During my day job (J), I meet many clients to look at their personal finances. More precisely, my mandate is to create financial plans and help clients with more than $250,000 invested with the bank. So, most of them are in their 50s. Unfortunately, I come across a lot of people who don’t have a financial plan and have never discussed retirement planning. At one point, it’s like they feel that it’s too late or they are too ashamed to talk about retirement planning. Like most things we don’t like to do, we all hope that time combined with magic and prayer will take care of our retirement planning ;-).
So if you don’t have a plan at 55, is it too late for retirement planning?
The quick answer is no (especially since you might not even retire at 65 but perhaps closer to 70 or 75 ). However, some things may need to change if you want to have a comfortable retirement:
Look at reality
The very first thing is to look at your net worth, your budget and how much you are saving in your retirement account right now. Like an alcoholic, you need to acknowledge that you have a problem before starting to solve it ;-).
Once you have your statements in order, make an appointment with a financial advisor that is able to create a retirement plan. He will key your information into his software and be able to tell you about how much you have to spend annually during your retirement years. Warning; this will be a reality check!
Make a real effort
Some people talk for years about the day they will stop smoking while others don’t say a word and just do it. This is similar to retirement planning. Making a genuine effort will be the key point in your plan. It will hurt, I swear it will. Therefore, you will have to bite your tongue and put the damn credit card away if you want to pursue your dreams.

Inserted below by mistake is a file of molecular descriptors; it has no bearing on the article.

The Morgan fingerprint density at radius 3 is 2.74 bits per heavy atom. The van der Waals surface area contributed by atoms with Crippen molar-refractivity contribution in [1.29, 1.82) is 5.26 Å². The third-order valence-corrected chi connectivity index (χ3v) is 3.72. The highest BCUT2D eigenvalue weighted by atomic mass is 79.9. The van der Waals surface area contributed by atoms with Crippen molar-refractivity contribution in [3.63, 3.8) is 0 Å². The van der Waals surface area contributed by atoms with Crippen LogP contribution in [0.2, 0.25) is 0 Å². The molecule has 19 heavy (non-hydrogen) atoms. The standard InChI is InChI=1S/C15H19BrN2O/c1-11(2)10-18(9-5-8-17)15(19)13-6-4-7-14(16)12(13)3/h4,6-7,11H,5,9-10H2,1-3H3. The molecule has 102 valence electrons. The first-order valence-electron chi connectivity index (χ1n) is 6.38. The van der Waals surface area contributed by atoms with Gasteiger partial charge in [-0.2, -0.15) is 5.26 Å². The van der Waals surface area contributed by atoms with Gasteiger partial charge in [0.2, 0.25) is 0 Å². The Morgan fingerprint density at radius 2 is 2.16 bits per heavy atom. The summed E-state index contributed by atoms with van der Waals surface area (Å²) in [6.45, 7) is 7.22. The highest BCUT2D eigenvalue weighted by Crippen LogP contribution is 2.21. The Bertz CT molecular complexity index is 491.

Change your lifestyle
Instead of living in a state of constant frugality (read frustration), you can deliberately decide to change your lifestyle. Instead of cutting out things, try doing things differently. Don’t cut out your morning coffee from Starbuck’s, but bring it from home. Eat out only once a week and bring nice meals instead of a stupid sandwich in your brown bag ;-). Consolidate your debt, look for lower interest rates (transfer your balance on a 1.99% credit card ). By slowly changing your habits, you will see the difference of making progress in your retirement plan without being frustrated.
Don’t be a gambler
The temptation is great but you must resist. If your financial advisor does a projection at 7, 8 or 9% returns, don’t buy his BS. If you try to invest seeking the equivalent of a home run, you will more likely end-up striking out. Invest steadily with good investment strategies instead of trying to find the next RIM or the next mining company about to explode. This will only distract you from your original retirement plan and delay you ability to retire.
Respect your asset allocation and retirement plan
Making efforts, avoid gambling and establishing a retirement plan is only good if you stick to it and follow it to the letter. Review your retirement plan once a year to make sure you are making progress and that you are not late. Doing this exercise once is not enough, you need to revise your retirement plan annually ;-).
If you want to learn about how to find a good financial advisor, try this series I wrote a while ago:
And if you are looking for asset allocation advice, I am currently writing a series over at Green Panda:
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